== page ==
A short aside on borders: all that time waiting patiently at crossings on this trip stimulated a lot of thinking about borders in general. First off, a rebuke to any Brexit-friendly friends or anyone else working to undermine the EU’s free movement of people: be careful what you wish for. The EU’s greatest achievement has been to eliminate pointless crossings between member states (and I genuinely hope it stays that way).

I seem to have a primordial fear of border crossings, probably from all of those trips back in the day to the old Eastern bloc, where the visa preparations were always so arduous and the guards so capricious. One slip-up in the paperwork -- a missing stamp or a cross look or wrong form -- could easily leave you stranded at the border with no choice other than to head home. Nothing unusual happened on this trip, but I always felt on edge as customs officials grimly scanned my U.S. passport together with my Czech car documents, no doubt considering whether to motion me to the side for a more thorough inspection.

The good news is that once inside Ukraine, you discover the wait was worth it. I spent a week on this first visit to the country, dividing my time between Lviv and the cities of Ivano-Frankivsk and Chernivtsi/Czernowitz. I’ll try to come back to these places in future posts, but each was fascinating in its own way. Chernivtsi, a former Habsburg outpost in the province of Bukovina, had been on my bucket list since I lived in Vienna in the 1980s. I downloaded a copy of local writer Gregor von Rezzori’s landmark “Memoirs of an Anti-Semite” to my Kindle to transport me back 100 years in time to when the main story takes place.

Lviv's lively central square here bears a strong resemblance to Kraków. Photo by Mark Baker.
Brutalist architecture from Lviv's period within the Soviet Union. The building is actually holding up pretty well and the style seems to work well. Photo by Mark Baker.
A bus stop in the Ukrainian city of Ivano-Frankivsk. Photo by Mark Baker.
The Ukrainian city of Ivano-Frankivsk was a total surprise. I'd never heard of it before. This is the Jewish cemetery, with a memorial to a horrific Nazi-led pogrom shortly after the German occupation in WWII. Photo by Mark Baker.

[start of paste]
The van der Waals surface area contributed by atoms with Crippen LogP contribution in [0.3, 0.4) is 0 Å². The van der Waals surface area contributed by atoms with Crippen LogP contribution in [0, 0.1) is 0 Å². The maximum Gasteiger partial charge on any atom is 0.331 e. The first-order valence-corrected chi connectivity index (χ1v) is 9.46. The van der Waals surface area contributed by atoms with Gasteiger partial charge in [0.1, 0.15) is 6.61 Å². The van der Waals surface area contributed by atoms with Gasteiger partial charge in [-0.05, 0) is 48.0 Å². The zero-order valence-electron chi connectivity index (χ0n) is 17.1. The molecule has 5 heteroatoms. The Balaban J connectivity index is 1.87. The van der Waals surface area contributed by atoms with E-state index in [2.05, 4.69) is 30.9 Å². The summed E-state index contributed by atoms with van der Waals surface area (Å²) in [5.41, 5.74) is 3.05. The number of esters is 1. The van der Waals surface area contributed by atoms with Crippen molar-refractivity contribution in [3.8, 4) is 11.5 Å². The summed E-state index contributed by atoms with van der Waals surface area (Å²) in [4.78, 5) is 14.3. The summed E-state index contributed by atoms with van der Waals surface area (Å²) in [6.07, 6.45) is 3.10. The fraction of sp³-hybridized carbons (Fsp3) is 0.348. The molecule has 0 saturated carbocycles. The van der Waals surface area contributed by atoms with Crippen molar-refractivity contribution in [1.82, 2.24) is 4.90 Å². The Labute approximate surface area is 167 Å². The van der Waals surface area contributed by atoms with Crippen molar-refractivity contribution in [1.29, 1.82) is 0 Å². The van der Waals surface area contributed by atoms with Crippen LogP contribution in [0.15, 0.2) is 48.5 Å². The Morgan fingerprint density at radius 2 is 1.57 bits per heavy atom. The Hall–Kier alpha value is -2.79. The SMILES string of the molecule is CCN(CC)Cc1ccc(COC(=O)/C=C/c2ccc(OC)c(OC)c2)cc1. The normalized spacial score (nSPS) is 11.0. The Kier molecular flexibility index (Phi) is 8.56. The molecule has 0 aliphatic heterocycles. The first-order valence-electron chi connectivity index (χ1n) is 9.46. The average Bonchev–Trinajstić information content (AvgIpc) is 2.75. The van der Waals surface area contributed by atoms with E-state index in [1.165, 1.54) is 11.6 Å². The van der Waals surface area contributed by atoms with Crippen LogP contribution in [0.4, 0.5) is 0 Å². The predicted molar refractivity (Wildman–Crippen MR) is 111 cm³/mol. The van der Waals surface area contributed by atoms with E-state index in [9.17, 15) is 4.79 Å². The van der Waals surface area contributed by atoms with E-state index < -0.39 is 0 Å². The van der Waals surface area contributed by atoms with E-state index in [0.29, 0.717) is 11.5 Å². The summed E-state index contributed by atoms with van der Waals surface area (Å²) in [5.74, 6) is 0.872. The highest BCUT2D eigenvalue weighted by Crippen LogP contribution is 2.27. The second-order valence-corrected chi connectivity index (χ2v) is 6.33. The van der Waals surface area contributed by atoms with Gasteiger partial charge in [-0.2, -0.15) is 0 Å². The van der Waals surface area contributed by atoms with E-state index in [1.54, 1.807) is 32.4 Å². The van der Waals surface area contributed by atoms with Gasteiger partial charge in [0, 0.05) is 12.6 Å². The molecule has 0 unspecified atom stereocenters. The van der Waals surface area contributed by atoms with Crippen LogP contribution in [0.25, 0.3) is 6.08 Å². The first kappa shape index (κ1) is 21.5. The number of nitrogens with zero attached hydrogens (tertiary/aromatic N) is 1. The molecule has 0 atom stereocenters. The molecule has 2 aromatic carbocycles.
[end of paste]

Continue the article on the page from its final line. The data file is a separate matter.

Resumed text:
From Ukraine, I had a difficult decision to make. One of the other goals of this trip was to get to the Greek island of Alonnisos and to my friends Colin and Deborah. From here, I could easily return to Prague and fly to Greece, or I could press on southward, through Romania, and continue the drive. The Romanian Black Sea resort of Vama Veche was also on that “Ten Places” list for 2019, so in the end, the blog won out and I kept driving.

I’ll step things up here and merely list stops and add a few descriptive sentences where needed. From Chernivtsi/Czernowitz, I crossed the Romanian border to Suceava, where I had dinner with old friends Paula and Costi, and spent the night. The next day, I made the long haul through eastern Romania, along crowded two-lane highways, to Vama Veche and a few sunny days on the Black Sea. I know “Vama” has plenty of detractors – Romanians themselves are both quick to criticize and yet secretly love their hedonistic, student resort from the 1980s. I never had the chance to experience it back then though I really appreciate the resort’s decidedly anti-glam image, where hippies and hipsters co-mingle over beach and beer.

From Vama, I drove the four hours over to Bucharest, where I snagged an Airbnb with a working kitchen and pretty garden. I took the opportunity one evening to cook dinner (I was homesick for my mother’s chili) for a Bucharest friend, Madalina. On that particular night, one of my Airbnb neighbors, a visiting American from Los Angeles, wandered over to our outdoor table with a copy of the Lonely Planet guide to Romania & Bulgaria in his hand to ask me if I might autograph it. He’d apparently recognized me from one of the book’s author photos. Madalina was impressed.

From Bucharest, I cut through south-central Romania, trying to guess the best place to cross the Danube River over into Bulgaria. Though both Romania and Bulgaria are members of the EU, neither is in the bloc’s Schengen Zone, so normal border and customs procedures apply. I put in for the night in the Romanian city of Craiova and the next day I drove down to a nearly abandoned car-ferry port at Bechet, Romania. I entered Bulgaria (on a very slow boat) from there.

After all that travel, I decided to head over to Sofia for a couple of nights' rest at an airport hotel I’d found on my previous trip to the country last year. I love Bulgaria (and especially Bulgarian food), but this particular stay was marred by a nasty bout of food poisoning (contracted ironically at a restaurant, Boho, I’d previously recommended for inclusion in the Lonely Planet guidebook). I’d pull it out of the book if I could, but readers beware: it was a poorly cooked burger that got me.

From Sofia, I continued south to Greece for a stopover in the town of Larisa to visit with another friend, Nancy, and then continue on to the port of Volos to catch a ferry over to Alonnisos. Everything -- hotels, ferry tickets, a place to stash the bike, and a place to stash the car -- went according to plan, and I managed to snag four glorious days with old friends in the idyllic Aegean Sea. Thanks guys!

A Jewish memorial standing in the former Jewish wartime ghetto of Chernivtsi/Czernowitz. Photo by Mark Baker.